I think that there is no more dangerous illusion today than the justifying of science and technology by Christians. I am not interdicting or condemning scientific work. I am simply saying that it is open to question, that it does not express a divinely given vocation, that it does not set  forth God's glory but effaces his creation. Man views himself as an owner, not a steward.

He thinks everything is his.pp.217f. The Ethics of Freedom by Jacques Ellul. William B. Eerdmans Publishing Company. 

Socialism and Christianity

Dr. Abraham Kuyper - The ownership of private property was normed by the principle of stewardship and not by humanistic speculations based on reason and evolutionary development. Kuyper wanted to see the principle of stewardship incorporated in social reform.

Kuyper's view of management and labour is best expressed in his work Christianity and the Class Struggle. The following are thoughts and quotes taken from this book. 

In 1853 Groen van Prinsterer declared: “With reference to the socialist ideas, one should take note of the really pitiful position of the lower classes and especially of the harm which the higher classes, through their moral corruption and false science have brought about among the people.” 

For those who hope for money and who would build on the power of money, the Holy Scripture is a despairing book. The Holy Spirit who speaks in Scripture finds much gold and silver to be dangerous rather than desirable, and deems an inheritance of millions not even distantly to be compared with the inheritance that awaits us as saints. This is the witness of the Lord in His Word, therefore I may not represent it otherwise; but them too, let no one reproach me for it, but let him realize that his criticism directly attacks the Bible itself.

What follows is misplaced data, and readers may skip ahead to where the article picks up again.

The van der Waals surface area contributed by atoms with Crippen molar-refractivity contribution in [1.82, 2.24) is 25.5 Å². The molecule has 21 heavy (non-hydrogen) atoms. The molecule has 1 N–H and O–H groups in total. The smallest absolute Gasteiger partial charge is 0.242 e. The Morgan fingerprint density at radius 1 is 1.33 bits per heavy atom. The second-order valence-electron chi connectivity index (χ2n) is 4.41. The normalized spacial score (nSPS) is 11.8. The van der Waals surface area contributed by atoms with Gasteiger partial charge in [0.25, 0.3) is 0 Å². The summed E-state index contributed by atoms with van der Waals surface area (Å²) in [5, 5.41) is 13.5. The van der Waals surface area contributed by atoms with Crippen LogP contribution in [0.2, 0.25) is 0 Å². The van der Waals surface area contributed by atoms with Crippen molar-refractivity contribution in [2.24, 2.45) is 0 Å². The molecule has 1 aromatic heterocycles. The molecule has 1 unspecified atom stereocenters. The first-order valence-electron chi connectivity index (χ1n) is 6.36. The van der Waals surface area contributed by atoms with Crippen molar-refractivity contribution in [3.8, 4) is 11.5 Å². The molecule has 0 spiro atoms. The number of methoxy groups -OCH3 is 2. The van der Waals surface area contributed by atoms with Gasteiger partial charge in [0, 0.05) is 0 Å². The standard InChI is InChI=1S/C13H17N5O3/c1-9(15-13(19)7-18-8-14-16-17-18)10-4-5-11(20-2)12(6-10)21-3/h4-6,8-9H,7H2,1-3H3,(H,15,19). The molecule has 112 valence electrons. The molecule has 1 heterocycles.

“Oh, it is so profoundly untrue that God's Word lets us hear only appeals for the salvation of our souls. No, very definitely also for our national existence and for our social life together, God's Word gives us fixed ordinances; it marks out lines that are very clearly visible; and it is unfaithfulness in us Christians if we, noting this fact, impiously permit our theory and practice to be determined by ruling opinion or conventional law, consulting our own comfort. 

And, therefore, you who profess our Lord Jesus Christ, it is your duty to place in the foreground, with a gripping earnestness and a soul – penetrating emphasis, on every occasion, for rich and poor alike, the life eternal. Only he who reckons with an eternal life knows the real value of this earthly life.” 

Christian Education 

We American Christians, like Americans generally, have been inclined to view our struggle as engaging one particular issue at a time, and we are only now just beginning to be aware, as Kuyper was in his time, of the systematic denial, in our society, our schools and universities, of the living God who has revealed Himself in Jesus Christ.

John Dunphy. A Religion for a New Age. 

I am convinced that the battle for humankind's future must be waged and won in the public classroom by teachers who correctly perceive their role as the proselytizers of a new faith: a religion of humanity that recognizes and respects the spark of what theologians call divinity in every human being. These teachers... will be ministers of another sort, utilizing a classroom instead of a pulpit to convey humanist values in whatever subject they teach, regardless of the educational level-preschool day care or large state university. The classroom must and will become an arena of conflict between the old and the new – the rotting corpse of Christianity, together with all its adjacent evils and misery, and the New faith of Humanism,  resplendent in its promise of a world in which the never-realized Christian ideal of 'love thy neighbour' will finally be achieved.

pp.xl,xll, The Practice of Political Spirituality by McKendree R. Langley. 

Public education: based on the conviction that man is perfectible. It is related to anti-Christian humanism in general. 

Christian education: based upon the belief in human depravity and the need for conversion as the basis of true learning. 

Johan D. Tangelder